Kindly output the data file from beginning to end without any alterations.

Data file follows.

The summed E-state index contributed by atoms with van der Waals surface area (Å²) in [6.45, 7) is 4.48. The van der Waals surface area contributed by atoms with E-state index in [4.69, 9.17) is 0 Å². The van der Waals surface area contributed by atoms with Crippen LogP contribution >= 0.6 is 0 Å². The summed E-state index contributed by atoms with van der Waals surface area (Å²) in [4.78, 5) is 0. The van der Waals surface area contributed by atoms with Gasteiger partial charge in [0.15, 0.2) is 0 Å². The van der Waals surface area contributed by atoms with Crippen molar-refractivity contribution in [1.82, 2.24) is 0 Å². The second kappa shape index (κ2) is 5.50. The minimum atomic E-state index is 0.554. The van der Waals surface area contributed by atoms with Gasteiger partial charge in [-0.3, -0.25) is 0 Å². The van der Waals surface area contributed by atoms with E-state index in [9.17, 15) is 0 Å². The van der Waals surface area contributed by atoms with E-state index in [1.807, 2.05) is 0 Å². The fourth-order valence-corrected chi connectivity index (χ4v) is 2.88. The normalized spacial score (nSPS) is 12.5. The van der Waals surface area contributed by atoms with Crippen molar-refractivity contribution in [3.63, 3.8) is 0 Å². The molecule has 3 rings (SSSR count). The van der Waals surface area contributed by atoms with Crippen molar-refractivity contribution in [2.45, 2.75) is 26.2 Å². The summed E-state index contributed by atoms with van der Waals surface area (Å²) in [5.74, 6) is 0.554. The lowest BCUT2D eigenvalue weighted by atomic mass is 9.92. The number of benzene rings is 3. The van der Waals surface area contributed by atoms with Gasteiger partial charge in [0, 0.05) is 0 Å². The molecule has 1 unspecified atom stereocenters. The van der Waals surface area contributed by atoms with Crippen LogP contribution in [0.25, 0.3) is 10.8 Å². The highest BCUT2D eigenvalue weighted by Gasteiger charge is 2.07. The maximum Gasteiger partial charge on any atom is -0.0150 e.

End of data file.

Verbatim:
The summed E-state index contributed by atoms with van der Waals surface area (Å²) in [6.45, 7) is 4.48. The van der Waals surface area contributed by atoms with E-state index in [4.69, 9.17) is 0 Å². The van der Waals surface area contributed by atoms with Crippen LogP contribution >= 0.6 is 0 Å². The summed E-state index contributed by atoms with van der Waals surface area (Å²) in [4.78, 5) is 0. The van der Waals surface area contributed by atoms with Gasteiger partial charge in [0.15, 0.2) is 0 Å². The van der Waals surface area contributed by atoms with Crippen molar-refractivity contribution in [1.82, 2.24) is 0 Å². The second kappa shape index (κ2) is 5.50. The minimum atomic E-state index is 0.554. The van der Waals surface area contributed by atoms with Gasteiger partial charge in [-0.3, -0.25) is 0 Å². The van der Waals surface area contributed by atoms with E-state index in [9.17, 15) is 0 Å². The van der Waals surface area contributed by atoms with E-state index in [1.807, 2.05) is 0 Å². The fourth-order valence-corrected chi connectivity index (χ4v) is 2.88. The normalized spacial score (nSPS) is 12.5. The van der Waals surface area contributed by atoms with Crippen molar-refractivity contribution in [3.63, 3.8) is 0 Å². The molecule has 3 rings (SSSR count). The van der Waals surface area contributed by atoms with Crippen molar-refractivity contribution in [2.45, 2.75) is 26.2 Å². The summed E-state index contributed by atoms with van der Waals surface area (Å²) in [5.74, 6) is 0.554. The lowest BCUT2D eigenvalue weighted by atomic mass is 9.92. The number of benzene rings is 3. The van der Waals surface area contributed by atoms with Gasteiger partial charge in [0, 0.05) is 0 Å². The molecule has 1 unspecified atom stereocenters. The van der Waals surface area contributed by atoms with Crippen LogP contribution in [0.25, 0.3) is 10.8 Å². The highest BCUT2D eigenvalue weighted by Gasteiger charge is 2.07. The maximum Gasteiger partial charge on any atom is -0.0150 e.